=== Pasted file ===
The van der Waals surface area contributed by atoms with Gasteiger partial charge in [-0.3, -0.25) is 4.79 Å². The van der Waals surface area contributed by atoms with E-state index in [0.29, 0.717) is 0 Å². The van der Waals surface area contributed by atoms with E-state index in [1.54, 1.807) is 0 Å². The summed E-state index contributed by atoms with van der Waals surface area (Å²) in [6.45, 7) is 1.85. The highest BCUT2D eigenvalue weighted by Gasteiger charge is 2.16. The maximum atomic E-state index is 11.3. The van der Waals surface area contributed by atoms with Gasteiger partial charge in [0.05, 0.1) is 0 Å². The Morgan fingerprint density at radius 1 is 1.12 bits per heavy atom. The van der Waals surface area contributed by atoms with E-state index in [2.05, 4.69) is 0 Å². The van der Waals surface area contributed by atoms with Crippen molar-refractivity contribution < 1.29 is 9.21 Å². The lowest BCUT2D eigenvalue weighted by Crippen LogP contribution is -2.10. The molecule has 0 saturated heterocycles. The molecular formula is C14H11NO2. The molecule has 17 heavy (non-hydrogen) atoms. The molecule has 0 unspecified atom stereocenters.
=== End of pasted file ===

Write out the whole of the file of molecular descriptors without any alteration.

The van der Waals surface area contributed by atoms with Gasteiger partial charge in [-0.3, -0.25) is 4.79 Å². The van der Waals surface area contributed by atoms with E-state index in [0.29, 0.717) is 0 Å². The van der Waals surface area contributed by atoms with E-state index in [1.54, 1.807) is 0 Å². The summed E-state index contributed by atoms with van der Waals surface area (Å²) in [6.45, 7) is 1.85. The highest BCUT2D eigenvalue weighted by Gasteiger charge is 2.16. The maximum atomic E-state index is 11.3. The van der Waals surface area contributed by atoms with Gasteiger partial charge in [0.05, 0.1) is 0 Å². The Morgan fingerprint density at radius 1 is 1.12 bits per heavy atom. The van der Waals surface area contributed by atoms with E-state index in [2.05, 4.69) is 0 Å². The van der Waals surface area contributed by atoms with Crippen molar-refractivity contribution < 1.29 is 9.21 Å². The lowest BCUT2D eigenvalue weighted by Crippen LogP contribution is -2.10. The molecule has 0 saturated heterocycles. The molecular formula is C14H11NO2. The molecule has 17 heavy (non-hydrogen) atoms. The molecule has 0 unspecified atom stereocenters.